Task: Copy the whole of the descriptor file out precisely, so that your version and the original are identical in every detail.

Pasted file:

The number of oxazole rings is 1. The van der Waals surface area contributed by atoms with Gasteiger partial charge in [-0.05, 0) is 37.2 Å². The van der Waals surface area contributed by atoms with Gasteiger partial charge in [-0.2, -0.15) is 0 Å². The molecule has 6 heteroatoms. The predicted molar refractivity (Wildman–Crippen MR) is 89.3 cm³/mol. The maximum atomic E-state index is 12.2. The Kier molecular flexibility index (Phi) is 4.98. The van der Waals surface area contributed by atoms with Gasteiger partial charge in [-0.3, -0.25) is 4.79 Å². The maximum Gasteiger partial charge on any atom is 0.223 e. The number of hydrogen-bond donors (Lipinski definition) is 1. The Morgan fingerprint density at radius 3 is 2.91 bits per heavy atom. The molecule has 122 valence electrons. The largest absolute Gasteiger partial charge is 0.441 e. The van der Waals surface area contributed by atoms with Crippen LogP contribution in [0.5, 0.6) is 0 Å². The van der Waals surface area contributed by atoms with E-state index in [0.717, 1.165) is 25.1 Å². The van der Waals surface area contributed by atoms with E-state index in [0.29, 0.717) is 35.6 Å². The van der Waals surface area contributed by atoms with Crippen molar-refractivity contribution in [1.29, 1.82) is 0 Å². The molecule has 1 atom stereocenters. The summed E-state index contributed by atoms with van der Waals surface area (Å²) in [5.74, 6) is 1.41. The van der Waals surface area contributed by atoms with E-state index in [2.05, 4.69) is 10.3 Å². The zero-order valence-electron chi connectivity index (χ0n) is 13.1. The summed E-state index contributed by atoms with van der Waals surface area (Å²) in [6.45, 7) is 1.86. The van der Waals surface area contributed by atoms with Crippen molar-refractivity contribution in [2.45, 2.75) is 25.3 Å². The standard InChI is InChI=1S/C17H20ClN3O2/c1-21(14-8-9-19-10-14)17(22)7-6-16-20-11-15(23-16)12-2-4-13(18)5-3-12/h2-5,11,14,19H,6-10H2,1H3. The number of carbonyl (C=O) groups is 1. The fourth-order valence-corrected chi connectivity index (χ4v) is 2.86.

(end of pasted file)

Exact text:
The number of oxazole rings is 1. The van der Waals surface area contributed by atoms with Gasteiger partial charge in [-0.05, 0) is 37.2 Å². The van der Waals surface area contributed by atoms with Gasteiger partial charge in [-0.2, -0.15) is 0 Å². The molecule has 6 heteroatoms. The predicted molar refractivity (Wildman–Crippen MR) is 89.3 cm³/mol. The maximum atomic E-state index is 12.2. The Kier molecular flexibility index (Phi) is 4.98. The van der Waals surface area contributed by atoms with Gasteiger partial charge in [-0.3, -0.25) is 4.79 Å². The maximum Gasteiger partial charge on any atom is 0.223 e. The number of hydrogen-bond donors (Lipinski definition) is 1. The Morgan fingerprint density at radius 3 is 2.91 bits per heavy atom. The molecule has 122 valence electrons. The largest absolute Gasteiger partial charge is 0.441 e. The van der Waals surface area contributed by atoms with Crippen LogP contribution in [0.5, 0.6) is 0 Å². The van der Waals surface area contributed by atoms with E-state index in [0.717, 1.165) is 25.1 Å². The van der Waals surface area contributed by atoms with E-state index in [0.29, 0.717) is 35.6 Å². The van der Waals surface area contributed by atoms with Crippen molar-refractivity contribution in [1.29, 1.82) is 0 Å². The molecule has 1 atom stereocenters. The summed E-state index contributed by atoms with van der Waals surface area (Å²) in [5.74, 6) is 1.41. The van der Waals surface area contributed by atoms with E-state index in [2.05, 4.69) is 10.3 Å². The zero-order valence-electron chi connectivity index (χ0n) is 13.1. The summed E-state index contributed by atoms with van der Waals surface area (Å²) in [6.45, 7) is 1.86. The van der Waals surface area contributed by atoms with Crippen molar-refractivity contribution in [2.45, 2.75) is 25.3 Å². The standard InChI is InChI=1S/C17H20ClN3O2/c1-21(14-8-9-19-10-14)17(22)7-6-16-20-11-15(23-16)12-2-4-13(18)5-3-12/h2-5,11,14,19H,6-10H2,1H3. The number of carbonyl (C=O) groups is 1. The fourth-order valence-corrected chi connectivity index (χ4v) is 2.86.